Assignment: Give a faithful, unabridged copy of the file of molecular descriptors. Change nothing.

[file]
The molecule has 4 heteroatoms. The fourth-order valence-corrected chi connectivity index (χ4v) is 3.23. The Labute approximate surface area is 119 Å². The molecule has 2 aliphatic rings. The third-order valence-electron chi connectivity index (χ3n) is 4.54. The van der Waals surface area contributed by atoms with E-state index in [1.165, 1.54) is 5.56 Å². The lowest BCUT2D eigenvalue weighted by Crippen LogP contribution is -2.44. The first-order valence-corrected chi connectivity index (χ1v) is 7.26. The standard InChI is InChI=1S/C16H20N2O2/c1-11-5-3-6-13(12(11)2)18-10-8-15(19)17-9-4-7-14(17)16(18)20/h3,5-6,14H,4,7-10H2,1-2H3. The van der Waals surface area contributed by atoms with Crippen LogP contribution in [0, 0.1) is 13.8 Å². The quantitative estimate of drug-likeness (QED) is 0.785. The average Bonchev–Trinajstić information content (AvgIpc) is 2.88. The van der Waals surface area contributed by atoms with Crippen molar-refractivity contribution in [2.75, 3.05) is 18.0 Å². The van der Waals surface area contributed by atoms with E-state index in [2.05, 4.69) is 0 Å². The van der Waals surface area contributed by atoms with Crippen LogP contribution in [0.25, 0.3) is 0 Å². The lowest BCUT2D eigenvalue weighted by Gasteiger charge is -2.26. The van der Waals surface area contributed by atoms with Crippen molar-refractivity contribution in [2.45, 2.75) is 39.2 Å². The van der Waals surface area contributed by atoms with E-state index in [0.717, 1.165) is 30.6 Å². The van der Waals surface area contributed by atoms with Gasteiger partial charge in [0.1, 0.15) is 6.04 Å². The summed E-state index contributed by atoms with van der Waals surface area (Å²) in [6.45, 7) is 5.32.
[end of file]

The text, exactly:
The molecule has 4 heteroatoms. The fourth-order valence-corrected chi connectivity index (χ4v) is 3.23. The Labute approximate surface area is 119 Å². The molecule has 2 aliphatic rings. The third-order valence-electron chi connectivity index (χ3n) is 4.54. The van der Waals surface area contributed by atoms with E-state index in [1.165, 1.54) is 5.56 Å². The lowest BCUT2D eigenvalue weighted by Crippen LogP contribution is -2.44. The first-order valence-corrected chi connectivity index (χ1v) is 7.26. The standard InChI is InChI=1S/C16H20N2O2/c1-11-5-3-6-13(12(11)2)18-10-8-15(19)17-9-4-7-14(17)16(18)20/h3,5-6,14H,4,7-10H2,1-2H3. The van der Waals surface area contributed by atoms with Crippen LogP contribution in [0, 0.1) is 13.8 Å². The quantitative estimate of drug-likeness (QED) is 0.785. The average Bonchev–Trinajstić information content (AvgIpc) is 2.88. The van der Waals surface area contributed by atoms with Crippen molar-refractivity contribution in [2.75, 3.05) is 18.0 Å². The van der Waals surface area contributed by atoms with E-state index in [2.05, 4.69) is 0 Å². The van der Waals surface area contributed by atoms with Crippen LogP contribution in [0.25, 0.3) is 0 Å². The lowest BCUT2D eigenvalue weighted by Gasteiger charge is -2.26. The van der Waals surface area contributed by atoms with Crippen molar-refractivity contribution in [2.45, 2.75) is 39.2 Å². The van der Waals surface area contributed by atoms with E-state index in [0.717, 1.165) is 30.6 Å². The van der Waals surface area contributed by atoms with Gasteiger partial charge in [0.1, 0.15) is 6.04 Å². The summed E-state index contributed by atoms with van der Waals surface area (Å²) in [6.45, 7) is 5.32.